Why Our International Customer Base Is Growing

By Herbert Meyer

It’s easy to be a pessimist, but there’s an extraordinary development beyond our borders that’s not getting nearly the attention it deserves: The world is getting very rich, very fast.

Here are the numbers: By 1980 or 1990, about two billion people had emerged from poverty. Since then, another half billion or so have crossed this line — many of them in China and India. In the last six years about 20 million Brazilians have emerged from poverty, and today on the continent of Africa the number of people with disposable income is just over 300 million. If the present trend continues, within our lifetime — certainly within our children’s lifetime — the majority of human beings will have emerged from poverty.

All this is happening because, around the world, more and more leaders understand how best to create wealth for their people: Simply put, it’s the Free Market — that extraordinary combination of property rights, the rule of law, a functioning financial system, reasonable regulations and moderate taxes. That’s it — put this combination into effect and a population emerges from poverty. (How odd — and how depressing — that at precisely the moment in history when leaders around the world have come to understand how the Free Market creates jobs and wealth, so many politicians in the West are so determined to replace the Free Market with the sort of government-managed economy that’s failed so spectacularly in so many countries.)

This remarkable trend — from a world that is mostly poor to a world dominated by a growing middle class — is the most under-reported news story in the world. And it means that the customer base for every product and service we can provide is growing at a rate of between 50 million and 100 million new customers every year.

As the world emerges from poverty, and as this global middle class grows, the demand for energy will increase sharply. Conservation is a wonderful idea, but you cannot bring tens of millions of people into the middle class without more fuel to drive factories, to heat and cool homes, and to move people around. Demand for food, especially for protein, also will rise sharply in the decades to come. After all, as people emerge from poverty they eat better. We’ll need more power stations, roads, houses, office buildings, shopping centers, hospitals, schools and suburbs. People purchase health care when they can afford it, and they want more education for their children. And because we’re human beings, people want entertainment.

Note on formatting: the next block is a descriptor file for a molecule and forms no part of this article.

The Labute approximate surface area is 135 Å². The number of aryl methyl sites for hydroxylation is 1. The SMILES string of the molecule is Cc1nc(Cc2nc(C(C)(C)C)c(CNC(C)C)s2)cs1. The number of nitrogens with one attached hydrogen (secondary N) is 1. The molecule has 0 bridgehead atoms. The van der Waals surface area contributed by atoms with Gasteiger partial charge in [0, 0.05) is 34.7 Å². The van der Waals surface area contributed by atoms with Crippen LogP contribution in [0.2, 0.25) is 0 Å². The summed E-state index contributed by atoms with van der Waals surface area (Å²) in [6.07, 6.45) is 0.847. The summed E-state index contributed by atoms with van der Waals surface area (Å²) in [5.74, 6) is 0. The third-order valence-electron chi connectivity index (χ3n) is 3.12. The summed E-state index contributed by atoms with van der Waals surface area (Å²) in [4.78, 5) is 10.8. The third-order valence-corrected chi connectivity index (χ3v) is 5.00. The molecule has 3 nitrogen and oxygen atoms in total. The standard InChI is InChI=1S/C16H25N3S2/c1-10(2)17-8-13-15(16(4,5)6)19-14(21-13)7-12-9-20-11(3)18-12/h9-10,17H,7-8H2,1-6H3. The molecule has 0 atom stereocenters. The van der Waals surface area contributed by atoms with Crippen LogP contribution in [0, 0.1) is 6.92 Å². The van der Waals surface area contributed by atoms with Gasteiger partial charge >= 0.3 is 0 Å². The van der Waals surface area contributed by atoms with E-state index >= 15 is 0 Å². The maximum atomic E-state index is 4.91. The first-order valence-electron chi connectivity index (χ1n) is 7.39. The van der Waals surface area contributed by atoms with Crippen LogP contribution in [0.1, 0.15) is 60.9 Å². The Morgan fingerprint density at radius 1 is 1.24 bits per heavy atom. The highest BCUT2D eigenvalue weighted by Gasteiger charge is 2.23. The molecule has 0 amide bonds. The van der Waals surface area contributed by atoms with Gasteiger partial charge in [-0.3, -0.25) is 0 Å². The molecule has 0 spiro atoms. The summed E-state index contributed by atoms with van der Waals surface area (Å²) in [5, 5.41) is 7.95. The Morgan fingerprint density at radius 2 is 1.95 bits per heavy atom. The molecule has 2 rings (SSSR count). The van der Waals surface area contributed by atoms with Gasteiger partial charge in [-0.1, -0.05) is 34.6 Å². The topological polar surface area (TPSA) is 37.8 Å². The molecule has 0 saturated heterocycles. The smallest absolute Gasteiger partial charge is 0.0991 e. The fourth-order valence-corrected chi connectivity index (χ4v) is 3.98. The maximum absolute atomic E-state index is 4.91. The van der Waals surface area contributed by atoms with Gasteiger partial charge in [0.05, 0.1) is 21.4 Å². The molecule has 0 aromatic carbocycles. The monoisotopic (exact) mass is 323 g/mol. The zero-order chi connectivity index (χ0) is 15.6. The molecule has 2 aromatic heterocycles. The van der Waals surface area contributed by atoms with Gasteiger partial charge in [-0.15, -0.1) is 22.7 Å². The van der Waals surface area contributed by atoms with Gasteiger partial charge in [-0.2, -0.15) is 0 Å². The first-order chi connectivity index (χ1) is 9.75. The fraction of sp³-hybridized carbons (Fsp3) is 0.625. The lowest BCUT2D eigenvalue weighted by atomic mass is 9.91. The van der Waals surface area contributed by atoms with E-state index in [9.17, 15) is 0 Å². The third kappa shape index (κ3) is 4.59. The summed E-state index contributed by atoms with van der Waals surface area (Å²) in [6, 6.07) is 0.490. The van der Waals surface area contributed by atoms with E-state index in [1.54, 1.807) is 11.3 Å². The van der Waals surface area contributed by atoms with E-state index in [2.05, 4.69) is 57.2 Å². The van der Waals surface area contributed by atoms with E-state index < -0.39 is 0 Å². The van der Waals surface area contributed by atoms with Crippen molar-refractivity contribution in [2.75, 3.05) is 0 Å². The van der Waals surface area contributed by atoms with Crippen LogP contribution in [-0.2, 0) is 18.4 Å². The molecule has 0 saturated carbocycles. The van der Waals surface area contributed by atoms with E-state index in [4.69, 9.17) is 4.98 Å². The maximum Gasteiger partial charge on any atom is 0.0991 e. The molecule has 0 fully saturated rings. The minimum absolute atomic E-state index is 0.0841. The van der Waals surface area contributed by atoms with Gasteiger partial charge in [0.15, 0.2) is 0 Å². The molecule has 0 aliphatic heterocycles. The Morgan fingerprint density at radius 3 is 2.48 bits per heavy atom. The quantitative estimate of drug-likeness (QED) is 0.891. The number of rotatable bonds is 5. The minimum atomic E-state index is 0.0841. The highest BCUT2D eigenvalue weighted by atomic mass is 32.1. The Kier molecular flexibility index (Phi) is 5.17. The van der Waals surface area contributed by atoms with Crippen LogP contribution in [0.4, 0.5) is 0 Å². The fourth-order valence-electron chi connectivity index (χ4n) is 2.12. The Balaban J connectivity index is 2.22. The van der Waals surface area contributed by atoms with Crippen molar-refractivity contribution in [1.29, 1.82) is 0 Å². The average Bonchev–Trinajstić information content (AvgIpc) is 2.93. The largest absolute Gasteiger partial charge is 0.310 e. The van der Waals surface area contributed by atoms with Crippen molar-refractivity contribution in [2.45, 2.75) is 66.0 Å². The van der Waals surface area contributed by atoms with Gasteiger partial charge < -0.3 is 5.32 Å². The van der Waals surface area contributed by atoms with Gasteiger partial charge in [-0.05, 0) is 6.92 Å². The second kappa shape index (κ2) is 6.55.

So the growth industries of the 21st century will be energy, food, infrastructure, health care, education, and entertainment. And since the trick will be to bring the world out of poverty without also destroying our environment, the products and services that succeed will be those which are clever, inexpensive — and green. That’s why these qualities have outgrown the anti-business environmental movement and become, instead, the driving force of global marketing.

Creating products and services for the world’s emerging middle class won’t always be easy, and neither will actually selling these products and services — and getting paid for them — in countries whose governments, laws, and regulations haven’t always caught up with the modern world. Like everything else, this will take longer, and cost more, than we’d like.

But the global customer base is growing at a rate of tens of millions of new customers every year — and that’s the best news any CEO will ever hear.

Formerly an associate editor of Fortune magazine, Herb Meyer was Special Assistant to the Director of Central Intelligence and Vice Chairman of the CIA’s National Intelligence Council during the Reagan administration, and is widely credited with being the first senior U.S. Government official to forecast the collapse of the Soviet Union — a forecast for which he later was awarded the U.S. National Intelligence Distinguished Service Medal, the intelligence community’s highest honor. Herb is author of two new eBooks, The Cure for Poverty and How to Analyze Information.
Originally published: Jan 30, 2012

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